It is usually claimed that First Nation and Inuit youth suicide is a “mental health” crisis—it is not.
COLONIZATION IS THE CAUSE OF YOUTH SUICIDE
If there is a single source of Aboriginal suicide, it is colonization. According to The Royal Commission on Aboriginal Suicide in Canada’s report:
Suicide is… the expression of a kind of collective anguish–part grief, part anger… the cumulative effect of 300 years of colonial history: lands occupied, resources seized, beliefs and cultures ridiculed, children taken away, power concentrated in distant capitals, hopes for honourable co-existence dashed over and over (Royal Commission on Aboriginal People, 1995, p.2).
Most community, family, and personal problems—including violence, addiction, and suicide–are the result of colonization and its impacts; they are not natural to the community—they do not belong to the community.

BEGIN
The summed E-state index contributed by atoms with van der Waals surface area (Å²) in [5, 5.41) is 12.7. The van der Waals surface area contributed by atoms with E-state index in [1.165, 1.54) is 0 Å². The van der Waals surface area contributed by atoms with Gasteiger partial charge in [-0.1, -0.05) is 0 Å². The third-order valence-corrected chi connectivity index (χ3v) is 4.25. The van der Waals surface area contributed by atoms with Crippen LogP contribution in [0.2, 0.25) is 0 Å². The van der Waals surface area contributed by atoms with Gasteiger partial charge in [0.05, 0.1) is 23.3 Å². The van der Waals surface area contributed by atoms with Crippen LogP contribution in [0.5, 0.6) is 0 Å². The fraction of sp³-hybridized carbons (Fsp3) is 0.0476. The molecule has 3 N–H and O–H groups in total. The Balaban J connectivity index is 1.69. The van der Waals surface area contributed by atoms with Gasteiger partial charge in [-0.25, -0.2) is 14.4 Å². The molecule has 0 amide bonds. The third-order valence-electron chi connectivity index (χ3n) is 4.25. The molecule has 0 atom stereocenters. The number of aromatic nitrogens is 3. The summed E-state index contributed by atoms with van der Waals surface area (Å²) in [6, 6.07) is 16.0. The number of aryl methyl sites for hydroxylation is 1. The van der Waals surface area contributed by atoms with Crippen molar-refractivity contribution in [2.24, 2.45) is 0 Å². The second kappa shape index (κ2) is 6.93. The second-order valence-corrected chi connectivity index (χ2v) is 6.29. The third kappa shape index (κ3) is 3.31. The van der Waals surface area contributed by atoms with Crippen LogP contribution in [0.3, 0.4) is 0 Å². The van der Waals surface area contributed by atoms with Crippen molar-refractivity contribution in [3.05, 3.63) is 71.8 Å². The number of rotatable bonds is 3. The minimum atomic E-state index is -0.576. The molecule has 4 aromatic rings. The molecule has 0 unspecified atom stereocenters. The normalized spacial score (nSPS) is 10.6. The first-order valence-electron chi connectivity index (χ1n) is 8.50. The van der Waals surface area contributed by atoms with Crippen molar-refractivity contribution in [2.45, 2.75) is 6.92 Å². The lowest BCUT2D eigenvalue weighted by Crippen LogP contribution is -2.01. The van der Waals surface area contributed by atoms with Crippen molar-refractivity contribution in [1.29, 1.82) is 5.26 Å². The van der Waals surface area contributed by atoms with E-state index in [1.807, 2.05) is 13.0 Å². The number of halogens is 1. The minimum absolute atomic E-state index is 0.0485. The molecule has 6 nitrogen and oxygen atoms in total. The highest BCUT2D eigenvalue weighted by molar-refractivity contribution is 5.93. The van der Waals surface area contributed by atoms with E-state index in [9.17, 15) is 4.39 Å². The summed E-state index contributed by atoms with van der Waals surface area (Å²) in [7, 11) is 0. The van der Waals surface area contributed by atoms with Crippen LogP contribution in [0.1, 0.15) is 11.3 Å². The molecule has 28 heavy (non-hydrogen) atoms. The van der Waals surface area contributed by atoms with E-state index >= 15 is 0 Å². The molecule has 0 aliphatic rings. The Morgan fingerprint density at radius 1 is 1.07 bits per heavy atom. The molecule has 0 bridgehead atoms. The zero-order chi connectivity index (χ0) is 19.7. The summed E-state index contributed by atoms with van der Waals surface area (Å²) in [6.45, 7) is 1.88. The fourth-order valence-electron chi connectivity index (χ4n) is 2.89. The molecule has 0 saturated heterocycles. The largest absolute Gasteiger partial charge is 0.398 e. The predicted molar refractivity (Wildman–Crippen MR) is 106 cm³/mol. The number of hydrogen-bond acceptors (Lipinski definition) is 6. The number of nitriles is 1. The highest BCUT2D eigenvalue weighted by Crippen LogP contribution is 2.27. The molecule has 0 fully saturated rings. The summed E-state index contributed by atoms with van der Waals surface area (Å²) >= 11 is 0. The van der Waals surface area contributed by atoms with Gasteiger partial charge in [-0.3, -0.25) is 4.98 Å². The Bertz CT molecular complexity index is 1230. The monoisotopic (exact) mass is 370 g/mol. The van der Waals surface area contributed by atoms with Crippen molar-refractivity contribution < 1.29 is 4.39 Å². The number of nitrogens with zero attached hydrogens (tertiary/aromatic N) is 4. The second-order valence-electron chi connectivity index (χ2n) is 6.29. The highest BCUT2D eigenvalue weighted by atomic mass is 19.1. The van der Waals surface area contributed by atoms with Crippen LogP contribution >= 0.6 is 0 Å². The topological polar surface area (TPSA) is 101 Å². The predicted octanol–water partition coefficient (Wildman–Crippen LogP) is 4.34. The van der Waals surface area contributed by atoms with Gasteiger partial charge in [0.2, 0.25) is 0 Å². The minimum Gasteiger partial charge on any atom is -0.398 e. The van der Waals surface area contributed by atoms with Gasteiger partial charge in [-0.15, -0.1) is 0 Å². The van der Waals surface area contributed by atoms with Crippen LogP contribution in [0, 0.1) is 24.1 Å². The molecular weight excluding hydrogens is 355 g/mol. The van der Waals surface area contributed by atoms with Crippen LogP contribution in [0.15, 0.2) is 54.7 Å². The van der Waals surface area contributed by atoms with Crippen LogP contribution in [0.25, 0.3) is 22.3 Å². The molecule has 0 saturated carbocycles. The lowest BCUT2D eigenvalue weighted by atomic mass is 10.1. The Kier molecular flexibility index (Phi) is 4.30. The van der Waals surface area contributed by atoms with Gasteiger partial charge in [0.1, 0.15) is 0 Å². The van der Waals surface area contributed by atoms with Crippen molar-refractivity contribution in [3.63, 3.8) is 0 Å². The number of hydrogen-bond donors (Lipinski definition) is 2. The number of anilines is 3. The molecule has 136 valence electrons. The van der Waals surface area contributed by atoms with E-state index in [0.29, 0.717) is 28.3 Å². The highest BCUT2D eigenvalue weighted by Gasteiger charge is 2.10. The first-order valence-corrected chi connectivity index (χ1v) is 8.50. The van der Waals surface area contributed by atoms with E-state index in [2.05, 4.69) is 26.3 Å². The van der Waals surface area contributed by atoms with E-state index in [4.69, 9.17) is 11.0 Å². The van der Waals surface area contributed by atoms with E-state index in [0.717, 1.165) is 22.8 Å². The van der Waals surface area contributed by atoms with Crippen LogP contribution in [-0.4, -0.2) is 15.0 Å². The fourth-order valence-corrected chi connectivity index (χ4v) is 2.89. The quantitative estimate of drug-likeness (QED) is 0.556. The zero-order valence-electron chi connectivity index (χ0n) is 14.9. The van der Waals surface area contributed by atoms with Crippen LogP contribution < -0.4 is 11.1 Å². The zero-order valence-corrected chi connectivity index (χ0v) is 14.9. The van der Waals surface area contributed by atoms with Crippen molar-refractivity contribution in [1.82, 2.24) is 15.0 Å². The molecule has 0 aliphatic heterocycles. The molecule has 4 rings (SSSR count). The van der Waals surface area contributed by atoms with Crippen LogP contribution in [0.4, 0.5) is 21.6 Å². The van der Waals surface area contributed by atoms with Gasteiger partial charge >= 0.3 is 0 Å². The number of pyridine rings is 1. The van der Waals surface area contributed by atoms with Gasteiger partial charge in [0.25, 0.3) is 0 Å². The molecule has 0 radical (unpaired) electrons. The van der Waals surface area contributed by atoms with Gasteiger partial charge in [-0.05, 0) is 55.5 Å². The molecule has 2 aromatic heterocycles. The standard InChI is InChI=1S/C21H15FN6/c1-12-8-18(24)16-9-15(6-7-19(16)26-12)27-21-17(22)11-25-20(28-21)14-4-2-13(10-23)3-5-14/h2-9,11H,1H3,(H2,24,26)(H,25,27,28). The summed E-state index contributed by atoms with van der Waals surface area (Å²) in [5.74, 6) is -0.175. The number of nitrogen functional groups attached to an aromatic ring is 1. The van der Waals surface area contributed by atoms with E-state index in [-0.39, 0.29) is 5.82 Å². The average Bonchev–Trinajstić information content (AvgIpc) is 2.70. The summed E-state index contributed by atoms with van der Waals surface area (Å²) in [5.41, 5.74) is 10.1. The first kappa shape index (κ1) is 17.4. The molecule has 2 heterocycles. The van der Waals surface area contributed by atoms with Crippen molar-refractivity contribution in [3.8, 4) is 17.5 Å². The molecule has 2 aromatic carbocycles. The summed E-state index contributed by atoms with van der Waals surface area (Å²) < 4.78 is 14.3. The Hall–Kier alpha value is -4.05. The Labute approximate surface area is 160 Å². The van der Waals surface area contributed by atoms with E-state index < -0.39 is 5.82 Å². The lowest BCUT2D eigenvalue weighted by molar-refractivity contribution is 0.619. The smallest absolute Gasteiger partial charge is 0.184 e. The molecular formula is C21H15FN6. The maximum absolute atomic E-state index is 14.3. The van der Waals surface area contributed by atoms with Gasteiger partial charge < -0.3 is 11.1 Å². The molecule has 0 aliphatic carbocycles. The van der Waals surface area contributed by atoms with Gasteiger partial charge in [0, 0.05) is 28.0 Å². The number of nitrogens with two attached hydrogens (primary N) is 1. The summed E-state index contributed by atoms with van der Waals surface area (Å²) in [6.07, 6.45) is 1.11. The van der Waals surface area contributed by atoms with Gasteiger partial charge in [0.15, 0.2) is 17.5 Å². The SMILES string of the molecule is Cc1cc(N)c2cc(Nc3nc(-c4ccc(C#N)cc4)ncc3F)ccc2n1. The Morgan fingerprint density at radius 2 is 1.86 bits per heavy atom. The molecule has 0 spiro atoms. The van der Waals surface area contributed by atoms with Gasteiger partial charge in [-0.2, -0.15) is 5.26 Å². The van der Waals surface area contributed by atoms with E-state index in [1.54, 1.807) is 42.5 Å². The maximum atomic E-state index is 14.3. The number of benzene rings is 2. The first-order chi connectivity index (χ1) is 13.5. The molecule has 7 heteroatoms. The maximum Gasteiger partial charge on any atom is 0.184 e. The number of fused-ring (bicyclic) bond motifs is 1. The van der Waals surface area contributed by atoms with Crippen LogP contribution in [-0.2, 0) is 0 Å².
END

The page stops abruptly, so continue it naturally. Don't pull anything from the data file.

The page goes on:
However, rather than addressing the impacts of colonization the colonial system/government has created a “Mental Health Industry” designed to further the goal of “solving the Indian problem” through assimilation. Made up of therapeutic foster homes, treatment facilities, pathology-focused researchers and academics, and mental health/social service professionals and programs designed to label the community as sick, Western treatment promotes assimilation by identifying the psychological impact of colonial violation as a mental health problem within an individual (or better yet their brain). By labelling the victim rather than the oppressor, the mental health system can ensure that necessary social change (aka “decolonization”) is traded for psychological “adjustment” to a life of ongoing oppression. For example, who deserves the label of “Residential School Syndrome?” The survivors who have responded naturally to their terrible experiences or those who planned, created, and maintained the brutal institutions? Which one is “sick?” Aboriginal people and communities are now labelled as sick and requiring help from the very colonial system that harmed them.